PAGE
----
What is a modern application? How can you define a modern design? Given the pace of changes in technology, the term modern can be hard to define. Every day, new technologies are built, patterns are designed, and recommended practices are refined or changed. Given the dynamic nature of software development, it is easier to understand what is a bad design.

A bad design exhibits many characteristics that you want to avoid in the software that you build. Let's review some of the characteristics of what contributes to bad design and some design techniques that you can use to avoid them.

Symptoms of a bad design

On the first release of an application, programmers have a clear view of what the software is and how it is built. If they need to make a change, it is often easy for them because of their familiarity with the code. As time goes by and multiple programmers start making changes, new additions, and updates, the application starts to deteriorate. Why does this happen? Why
does software degrade over time? There can be many reasons and sometimes this degradation can be difficult to avoid, but you should focus on creating a good design that is harder to break over time.

If your application exhibits one of the following symptoms, you are probably facing bad design:

The application is hard to change because a single change can trigger a cascade of multiple changes. With rigid designs, what appears to be a simple change can convert to a complex project that is difficult to estimate. The more modules that are affected by a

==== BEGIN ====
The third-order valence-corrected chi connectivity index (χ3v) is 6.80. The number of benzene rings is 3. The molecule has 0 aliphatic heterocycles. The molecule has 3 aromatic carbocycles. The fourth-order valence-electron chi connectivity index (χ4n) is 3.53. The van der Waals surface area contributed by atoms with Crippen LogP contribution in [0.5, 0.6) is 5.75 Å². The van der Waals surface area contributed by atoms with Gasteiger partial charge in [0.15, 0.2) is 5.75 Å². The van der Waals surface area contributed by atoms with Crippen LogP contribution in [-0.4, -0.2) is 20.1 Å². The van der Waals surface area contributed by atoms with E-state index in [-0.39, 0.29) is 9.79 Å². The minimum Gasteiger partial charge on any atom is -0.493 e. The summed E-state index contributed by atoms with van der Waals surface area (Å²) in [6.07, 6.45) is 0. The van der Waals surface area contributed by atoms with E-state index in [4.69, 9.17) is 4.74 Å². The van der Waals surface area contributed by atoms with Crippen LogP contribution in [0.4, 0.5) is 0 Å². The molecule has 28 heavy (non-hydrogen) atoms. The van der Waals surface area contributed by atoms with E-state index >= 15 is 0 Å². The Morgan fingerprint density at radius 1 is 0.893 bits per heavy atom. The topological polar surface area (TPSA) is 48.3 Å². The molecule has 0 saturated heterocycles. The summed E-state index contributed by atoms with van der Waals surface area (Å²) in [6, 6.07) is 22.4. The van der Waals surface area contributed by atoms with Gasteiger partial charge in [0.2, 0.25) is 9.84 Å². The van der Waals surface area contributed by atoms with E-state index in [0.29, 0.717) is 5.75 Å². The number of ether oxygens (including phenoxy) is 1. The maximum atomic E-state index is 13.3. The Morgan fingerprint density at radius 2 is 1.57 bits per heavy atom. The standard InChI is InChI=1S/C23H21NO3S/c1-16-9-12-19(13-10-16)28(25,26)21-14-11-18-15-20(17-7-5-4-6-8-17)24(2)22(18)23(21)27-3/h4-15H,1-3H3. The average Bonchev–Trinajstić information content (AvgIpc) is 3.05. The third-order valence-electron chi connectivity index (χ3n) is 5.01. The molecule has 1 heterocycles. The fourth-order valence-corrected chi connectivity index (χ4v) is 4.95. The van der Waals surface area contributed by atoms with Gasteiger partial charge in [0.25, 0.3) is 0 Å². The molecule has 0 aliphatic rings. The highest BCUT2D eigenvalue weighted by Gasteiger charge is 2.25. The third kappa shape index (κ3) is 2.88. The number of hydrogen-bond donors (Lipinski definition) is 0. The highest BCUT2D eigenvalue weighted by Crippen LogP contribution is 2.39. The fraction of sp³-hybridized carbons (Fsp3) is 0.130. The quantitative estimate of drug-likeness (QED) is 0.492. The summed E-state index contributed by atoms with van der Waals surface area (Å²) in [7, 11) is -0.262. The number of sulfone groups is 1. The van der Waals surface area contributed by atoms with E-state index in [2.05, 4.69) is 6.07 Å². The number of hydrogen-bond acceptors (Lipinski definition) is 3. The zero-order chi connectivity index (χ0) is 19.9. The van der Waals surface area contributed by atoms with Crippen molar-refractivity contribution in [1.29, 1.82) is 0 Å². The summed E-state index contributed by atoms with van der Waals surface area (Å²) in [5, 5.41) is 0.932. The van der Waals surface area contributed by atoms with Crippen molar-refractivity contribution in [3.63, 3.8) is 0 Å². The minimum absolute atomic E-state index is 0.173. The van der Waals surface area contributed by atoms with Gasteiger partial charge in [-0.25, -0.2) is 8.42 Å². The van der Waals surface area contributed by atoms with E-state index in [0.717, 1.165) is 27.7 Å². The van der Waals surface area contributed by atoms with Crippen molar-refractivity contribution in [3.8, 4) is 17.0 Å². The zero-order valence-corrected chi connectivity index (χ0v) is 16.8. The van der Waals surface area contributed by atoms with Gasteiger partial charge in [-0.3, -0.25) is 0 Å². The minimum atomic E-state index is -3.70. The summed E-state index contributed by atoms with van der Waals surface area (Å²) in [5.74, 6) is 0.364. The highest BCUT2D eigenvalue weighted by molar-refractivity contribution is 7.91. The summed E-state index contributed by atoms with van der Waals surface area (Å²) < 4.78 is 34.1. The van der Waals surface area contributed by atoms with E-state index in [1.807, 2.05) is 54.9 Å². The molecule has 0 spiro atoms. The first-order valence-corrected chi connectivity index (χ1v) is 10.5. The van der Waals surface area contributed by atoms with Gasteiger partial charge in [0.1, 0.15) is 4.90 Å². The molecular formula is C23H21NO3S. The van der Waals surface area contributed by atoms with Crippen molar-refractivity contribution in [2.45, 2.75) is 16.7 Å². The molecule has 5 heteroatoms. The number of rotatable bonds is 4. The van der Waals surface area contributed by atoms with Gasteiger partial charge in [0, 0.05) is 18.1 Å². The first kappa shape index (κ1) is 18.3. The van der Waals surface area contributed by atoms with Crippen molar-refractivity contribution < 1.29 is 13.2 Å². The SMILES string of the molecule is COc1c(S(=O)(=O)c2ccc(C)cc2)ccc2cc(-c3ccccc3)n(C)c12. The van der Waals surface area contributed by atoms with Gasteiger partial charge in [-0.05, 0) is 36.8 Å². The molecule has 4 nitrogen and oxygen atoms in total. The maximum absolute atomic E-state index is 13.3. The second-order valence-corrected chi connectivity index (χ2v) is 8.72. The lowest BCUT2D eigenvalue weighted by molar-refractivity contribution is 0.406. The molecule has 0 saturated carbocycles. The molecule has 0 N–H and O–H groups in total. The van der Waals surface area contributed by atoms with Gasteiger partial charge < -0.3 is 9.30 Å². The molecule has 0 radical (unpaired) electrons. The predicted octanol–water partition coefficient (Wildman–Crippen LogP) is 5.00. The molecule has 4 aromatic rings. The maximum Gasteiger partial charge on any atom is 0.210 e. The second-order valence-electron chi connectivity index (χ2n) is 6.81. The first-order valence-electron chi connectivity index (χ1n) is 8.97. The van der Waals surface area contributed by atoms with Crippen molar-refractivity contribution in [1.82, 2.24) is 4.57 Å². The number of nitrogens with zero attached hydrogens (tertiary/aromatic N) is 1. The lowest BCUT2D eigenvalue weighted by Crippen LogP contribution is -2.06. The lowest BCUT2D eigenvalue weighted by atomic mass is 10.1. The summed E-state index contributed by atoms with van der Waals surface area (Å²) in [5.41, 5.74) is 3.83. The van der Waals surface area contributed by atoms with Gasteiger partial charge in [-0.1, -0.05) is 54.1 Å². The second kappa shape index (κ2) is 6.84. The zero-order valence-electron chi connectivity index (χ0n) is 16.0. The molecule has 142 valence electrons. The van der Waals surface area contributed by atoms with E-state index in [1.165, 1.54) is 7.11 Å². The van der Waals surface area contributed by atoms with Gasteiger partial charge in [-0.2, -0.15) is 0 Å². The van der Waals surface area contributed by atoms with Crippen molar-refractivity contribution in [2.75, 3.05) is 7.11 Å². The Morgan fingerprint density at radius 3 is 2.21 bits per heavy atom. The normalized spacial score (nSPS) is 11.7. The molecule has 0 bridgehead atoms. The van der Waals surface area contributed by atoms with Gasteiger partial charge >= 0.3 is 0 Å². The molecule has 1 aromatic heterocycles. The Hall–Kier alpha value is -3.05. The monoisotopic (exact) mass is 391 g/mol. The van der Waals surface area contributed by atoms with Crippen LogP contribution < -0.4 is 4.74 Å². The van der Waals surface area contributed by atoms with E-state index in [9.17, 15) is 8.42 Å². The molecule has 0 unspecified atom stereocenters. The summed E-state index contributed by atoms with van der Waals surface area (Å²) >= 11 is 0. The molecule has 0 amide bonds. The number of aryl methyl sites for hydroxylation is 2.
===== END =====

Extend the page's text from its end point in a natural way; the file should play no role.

change, the more rigid the design.

Changes cause the system to break in many places when a single change is made. These parts have no conceptual relationship with the area that was changed. Fixing one problem can cause new problems.

A design is immobile when it contains parts that might be reusable, but the effort to separate them from the original system are too great. The application is too tangled to reuse parts of it.

When you are doing a change in an application, you have two options: preserving the design or “hack” and break the design. Viscosity makes it harder to follow the design preserving method. Over time, developers tend to start doing “hacks” more frequently to the application because of a lack of understanding and time pressures.

Needless complexity
Software design is essentially a creative process. But sometimes, a design contains elements that are not currently useful. Anticipating requirements might seem like a good thing, but if this code is not carefully planned, it converts into source with complexities that
do not add benefit.

Needless repetition
The design contains repeated structures that can be unified under a single reusable component. Sometimes programmers use a “copy-paste” approach for coding, which can lead to redundant code that makes it difficult to do changes and correct bugs.

The design and the code are hard to read and understand. It does not express its purpose correctly.

In the following sections, you learn techniques that can help you to create modern designs that attempt to avoid these problems. When you read these sections, keep in mind the bad design symptoms that are described here and discover how these preferred practices can help you avoid them.

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